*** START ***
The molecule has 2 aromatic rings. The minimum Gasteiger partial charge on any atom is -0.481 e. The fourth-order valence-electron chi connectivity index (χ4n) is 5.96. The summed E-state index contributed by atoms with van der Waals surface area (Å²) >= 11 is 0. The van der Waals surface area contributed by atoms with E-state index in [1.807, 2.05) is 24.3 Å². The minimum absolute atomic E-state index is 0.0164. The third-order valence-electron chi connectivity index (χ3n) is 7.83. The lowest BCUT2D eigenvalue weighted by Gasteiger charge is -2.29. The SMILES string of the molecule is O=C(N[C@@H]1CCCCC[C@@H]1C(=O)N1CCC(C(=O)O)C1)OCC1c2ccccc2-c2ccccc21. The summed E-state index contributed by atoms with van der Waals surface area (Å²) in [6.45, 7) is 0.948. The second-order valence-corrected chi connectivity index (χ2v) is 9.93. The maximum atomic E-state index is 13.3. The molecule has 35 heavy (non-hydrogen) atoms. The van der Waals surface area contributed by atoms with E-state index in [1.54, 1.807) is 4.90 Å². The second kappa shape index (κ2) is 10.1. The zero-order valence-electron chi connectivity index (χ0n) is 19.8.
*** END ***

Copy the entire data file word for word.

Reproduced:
The molecule has 2 aromatic rings. The minimum Gasteiger partial charge on any atom is -0.481 e. The fourth-order valence-electron chi connectivity index (χ4n) is 5.96. The summed E-state index contributed by atoms with van der Waals surface area (Å²) >= 11 is 0. The van der Waals surface area contributed by atoms with E-state index in [1.807, 2.05) is 24.3 Å². The minimum absolute atomic E-state index is 0.0164. The third-order valence-electron chi connectivity index (χ3n) is 7.83. The lowest BCUT2D eigenvalue weighted by Gasteiger charge is -2.29. The SMILES string of the molecule is O=C(N[C@@H]1CCCCC[C@@H]1C(=O)N1CCC(C(=O)O)C1)OCC1c2ccccc2-c2ccccc21. The summed E-state index contributed by atoms with van der Waals surface area (Å²) in [6.45, 7) is 0.948. The second-order valence-corrected chi connectivity index (χ2v) is 9.93. The maximum atomic E-state index is 13.3. The molecule has 35 heavy (non-hydrogen) atoms. The van der Waals surface area contributed by atoms with E-state index in [1.54, 1.807) is 4.90 Å². The second kappa shape index (κ2) is 10.1. The zero-order valence-electron chi connectivity index (χ0n) is 19.8.